The interesting thing here is the superhuman art-strength of Big John Buscema. No matter the deadlines, his pencils never lost a bit of punch. They’re not the problem with Savage Sword #18 — the problem is wholly Alfredo Alcala’s decision to use a charcoal technique on the issue — and Roy Thomas’ decision to go along with it.
I know — I know — the Dreaded Deadline Doom was all too common at Marvel in the 70s. Roy had a lot of fish to fry in addition to writing/editing this mag. He probably figured “Better to put out a shabby-looking issue than no issue — and maybe people will even like the charcoal style…” Whatever the rationale, this part three of the “People of the Black Circle” completely ruins the adaptation — it doesn’t fit AT ALL with the look of the art of the first three issues that came before it — or the issues that comes RIGHT AFTER IT.
Yes, Alcala must have known his work wasn’t up to par–the charcoal strategy must have been an emergency strategy only–because in the very next issue, SS #19, he delivers all the lushness of line and shadow that fans had come to expect from earlier issues. Part 4 of the “Black Circle” adaptation is as great as part 3 was lame. It’s a return to the Buscema/Alcala gold standard: The charcoal is a distant memory, and the pens and brushes of Alcala are dripping ink black as gore once again. Times were good.
The glorious rebound of the Buscema/Alcala team flowed right into Savage Sword #20, when they tackled Thomas’ adaptation of “The Slithering Shadow,” one of Howard’s “lost-city” tales–and one of his least acclaimed Conan tales. Despite its humble origins–and its similarity to various other Howard tales, recycled plot elements, etc. — the issue looks amazing and reads like another perfect Buscema/Alcala thriller. The intensity of the artwork elevates the source material to a superb experience of sword-and-sorcery the likes of which Savage Sword fans hoped to see every issue.
In issue #21 Sonny Trinidad comes along to give hard-working Alcala a break. The results are serviceable, but nothing to write home about. The issue is dogged by a persistent “filler” atmosphere–except for a few pages when it truly looks like Buscema was inking himself. Perhaps he was — everybody needed help on deadlines now and then — producing comic books was and still is a team effort. Dark Horse mis-credits Sonny Trinidad as Alfredo Alcala on their reprint issue of #22, “Pool of the Black One.” One look at this tale and I could tell it wasn’t Alcala inks as listed — a quick web search later and I confirmed that issue #22 was also a Trinidad issue. Again, a functional job by Trinidad, but markedly different from the Buscema/Alcala “look” that had come to dominate the mag.
Savage Sword #23 is credited to Buscema and Alcala. It’s part two of “The Pool of the Black One” but here we are switching inkers from Trinidad to Alcala. It’s a bit jarring, but it’s great to have the Alcala “house style” back. The book is kicking again, but wait: Is that really Alcala inking? Yes, it is… but he’s holding back. He’s leaving space in the panels, man! He’s not rendering in that luscious detail the way he has been.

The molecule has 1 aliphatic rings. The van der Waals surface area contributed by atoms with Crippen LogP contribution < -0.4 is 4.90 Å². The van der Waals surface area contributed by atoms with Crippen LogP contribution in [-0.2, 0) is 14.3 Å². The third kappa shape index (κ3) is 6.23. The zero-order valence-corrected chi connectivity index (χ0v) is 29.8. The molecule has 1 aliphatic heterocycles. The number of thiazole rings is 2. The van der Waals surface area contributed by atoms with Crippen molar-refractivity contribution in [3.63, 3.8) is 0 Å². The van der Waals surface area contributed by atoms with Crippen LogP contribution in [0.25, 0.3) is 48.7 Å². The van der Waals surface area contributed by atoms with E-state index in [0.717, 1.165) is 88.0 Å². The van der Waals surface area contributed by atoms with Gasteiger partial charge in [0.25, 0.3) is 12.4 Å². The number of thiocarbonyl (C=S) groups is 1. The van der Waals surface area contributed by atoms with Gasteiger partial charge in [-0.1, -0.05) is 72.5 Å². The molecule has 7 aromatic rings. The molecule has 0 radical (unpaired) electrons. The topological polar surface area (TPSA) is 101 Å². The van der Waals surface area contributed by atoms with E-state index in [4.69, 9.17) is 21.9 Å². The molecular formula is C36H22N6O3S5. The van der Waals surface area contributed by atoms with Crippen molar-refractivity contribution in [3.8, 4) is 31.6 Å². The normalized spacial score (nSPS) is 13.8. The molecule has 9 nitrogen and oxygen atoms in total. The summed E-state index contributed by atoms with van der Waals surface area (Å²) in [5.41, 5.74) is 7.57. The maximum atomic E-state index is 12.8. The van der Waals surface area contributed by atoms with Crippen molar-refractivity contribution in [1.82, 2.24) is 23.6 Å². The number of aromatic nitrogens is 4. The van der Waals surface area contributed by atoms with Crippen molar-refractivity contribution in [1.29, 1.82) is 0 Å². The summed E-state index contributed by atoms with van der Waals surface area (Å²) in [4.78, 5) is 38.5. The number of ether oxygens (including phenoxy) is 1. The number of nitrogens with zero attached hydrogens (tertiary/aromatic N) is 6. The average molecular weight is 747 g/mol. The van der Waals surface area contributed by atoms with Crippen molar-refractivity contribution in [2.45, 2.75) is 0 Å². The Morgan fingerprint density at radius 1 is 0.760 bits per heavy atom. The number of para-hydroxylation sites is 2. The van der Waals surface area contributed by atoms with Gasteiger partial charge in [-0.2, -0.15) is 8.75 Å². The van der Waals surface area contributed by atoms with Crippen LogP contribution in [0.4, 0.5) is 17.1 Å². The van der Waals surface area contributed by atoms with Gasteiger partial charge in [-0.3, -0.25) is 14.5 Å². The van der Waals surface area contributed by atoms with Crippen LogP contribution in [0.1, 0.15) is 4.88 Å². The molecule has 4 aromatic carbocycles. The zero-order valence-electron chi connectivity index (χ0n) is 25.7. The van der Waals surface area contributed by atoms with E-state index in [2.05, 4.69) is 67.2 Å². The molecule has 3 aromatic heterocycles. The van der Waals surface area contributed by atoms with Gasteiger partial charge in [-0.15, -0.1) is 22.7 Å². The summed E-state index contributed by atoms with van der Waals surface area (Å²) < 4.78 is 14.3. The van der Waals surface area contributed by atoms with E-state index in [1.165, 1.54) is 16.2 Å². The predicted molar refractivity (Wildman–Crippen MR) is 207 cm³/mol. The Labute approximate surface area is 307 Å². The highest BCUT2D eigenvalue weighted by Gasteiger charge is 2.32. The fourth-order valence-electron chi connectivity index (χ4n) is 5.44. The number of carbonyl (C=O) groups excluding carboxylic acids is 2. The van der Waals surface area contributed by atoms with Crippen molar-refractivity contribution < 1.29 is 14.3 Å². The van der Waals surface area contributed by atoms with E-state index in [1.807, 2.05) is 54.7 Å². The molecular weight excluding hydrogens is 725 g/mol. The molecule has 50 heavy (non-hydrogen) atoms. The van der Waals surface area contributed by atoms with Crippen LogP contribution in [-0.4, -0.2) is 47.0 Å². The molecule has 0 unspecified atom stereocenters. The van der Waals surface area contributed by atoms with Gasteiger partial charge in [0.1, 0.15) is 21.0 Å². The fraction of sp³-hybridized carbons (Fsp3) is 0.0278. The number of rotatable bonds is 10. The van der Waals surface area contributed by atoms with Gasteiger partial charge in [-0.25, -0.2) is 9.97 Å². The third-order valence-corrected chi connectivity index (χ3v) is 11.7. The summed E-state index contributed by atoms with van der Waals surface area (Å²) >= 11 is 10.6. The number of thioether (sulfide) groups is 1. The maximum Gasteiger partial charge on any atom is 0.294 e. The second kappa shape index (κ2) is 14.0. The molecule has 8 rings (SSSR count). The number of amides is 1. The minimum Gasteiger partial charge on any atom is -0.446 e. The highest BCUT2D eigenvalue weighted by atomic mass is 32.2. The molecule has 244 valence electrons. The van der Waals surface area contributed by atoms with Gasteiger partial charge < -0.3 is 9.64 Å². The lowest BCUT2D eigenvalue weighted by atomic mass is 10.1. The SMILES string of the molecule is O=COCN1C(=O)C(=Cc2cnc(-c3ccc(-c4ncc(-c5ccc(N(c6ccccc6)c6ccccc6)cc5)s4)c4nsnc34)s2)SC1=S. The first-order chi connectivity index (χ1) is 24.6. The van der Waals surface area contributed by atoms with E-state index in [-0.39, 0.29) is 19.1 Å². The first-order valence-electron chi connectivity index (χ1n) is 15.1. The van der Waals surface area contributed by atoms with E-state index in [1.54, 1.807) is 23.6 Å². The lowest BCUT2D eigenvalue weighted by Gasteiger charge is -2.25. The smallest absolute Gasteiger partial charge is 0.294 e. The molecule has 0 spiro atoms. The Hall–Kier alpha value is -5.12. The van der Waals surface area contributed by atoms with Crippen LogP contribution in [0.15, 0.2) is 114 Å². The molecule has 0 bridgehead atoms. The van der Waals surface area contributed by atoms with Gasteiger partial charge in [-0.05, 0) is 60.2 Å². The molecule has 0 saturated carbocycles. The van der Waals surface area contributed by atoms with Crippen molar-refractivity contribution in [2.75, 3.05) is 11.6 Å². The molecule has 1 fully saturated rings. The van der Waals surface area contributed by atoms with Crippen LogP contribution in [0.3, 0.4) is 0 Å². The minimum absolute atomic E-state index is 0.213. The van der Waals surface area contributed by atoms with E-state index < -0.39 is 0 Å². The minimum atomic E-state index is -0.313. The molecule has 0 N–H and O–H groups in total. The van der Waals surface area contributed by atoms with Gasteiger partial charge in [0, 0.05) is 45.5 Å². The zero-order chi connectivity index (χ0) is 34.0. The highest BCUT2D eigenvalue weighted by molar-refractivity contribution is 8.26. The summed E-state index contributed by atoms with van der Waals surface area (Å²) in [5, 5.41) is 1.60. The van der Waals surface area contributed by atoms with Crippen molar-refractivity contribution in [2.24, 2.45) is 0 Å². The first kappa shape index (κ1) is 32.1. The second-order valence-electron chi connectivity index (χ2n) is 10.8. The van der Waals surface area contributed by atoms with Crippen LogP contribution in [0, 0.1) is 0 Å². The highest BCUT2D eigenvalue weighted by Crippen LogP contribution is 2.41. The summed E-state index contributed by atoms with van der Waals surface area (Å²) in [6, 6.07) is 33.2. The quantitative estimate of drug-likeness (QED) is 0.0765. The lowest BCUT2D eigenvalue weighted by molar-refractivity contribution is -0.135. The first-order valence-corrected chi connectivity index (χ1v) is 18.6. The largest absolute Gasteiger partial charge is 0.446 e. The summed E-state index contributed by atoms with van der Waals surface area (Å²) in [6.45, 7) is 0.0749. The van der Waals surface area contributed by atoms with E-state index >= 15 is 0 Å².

Is it the deadline problem again or have Buscema’s complaints gotten back to him? Is he reacting to criticism, simply trying to meet deadlines, or both? The issues reads like “Alcala light” — it’s Alcala doing his inking with brush and pen — but also throwing in some grayscale wash techniques now and then: patterns of grey that used to be composed of hundreds of minuscule lines. The man’s hatching techniques were 9th degree wuxia, after all. I’ll bet 70s readers were wondering “What’s up with Alcala?” That’s two bad issues — the deeply flawed charcoal-inks and the “Alcala-light” job in SS#23. But not to worry…
Savage Sword #24 brings the thunder. Thomas re-adapts one of Howard’s all-time best Conan stories “The Tower of the Elephant.” If there were any rumblings about Alacla’s “losing it” he promptly squashed them. This adaptation is one of Conan’s great moments, and it is pure Buscema/Alcala genius. An issue that rivals all other issues. Six years earlier Thomas and Barry Windsor-Smith had adapted “Elephant” as the first-ever Marvel Conan tale taken directly from a Howard prose story.
Now that he had done so many other great adaptations of Howard’s work, Roy got to take a second shot at “Tower of the Elephant.” This time he chose the Buscema/Alcala team because it was the state-of-the-art in sword-and-sorcery artistic brilliance. Nowhere is that brilliance more evident in this single issue.
Comparing the Thomas/Windsor-Smith “Elephant” adaptation from Conan the Barbarian #4 with the Thomas/Buscema/Alcala “Elephant” adaptation from SAVAGE SWORD #24 is a perfect way to show how different both Conan publications truly were. This latter adaptation seems less rushed and more evocative of the original text — it’s a more mature approach for a more mature publication. It’s pure Buscema/Alcala magic.
It’s also a pitch-perfect ending for Savage Sword of Conan Vol. 2.
NEXT TIME: A look into Volume 3, where history intersects my own lifeline and I get to re-read my first-ever copy of Savage Sword — issue #28, “Blood of the Gods” by you-guessed-it: Thomas, Buscema, and Alcala. LEGEND. Read it here.
John R. Fultz is the author of several novels including THE TESTAMENT OF TALL EAGLE and the Shaper Trilogy: SEVEN PRINCES, SEVEN KINGS, and SEVEN SORCERERS. His website is www.johnrfultz.com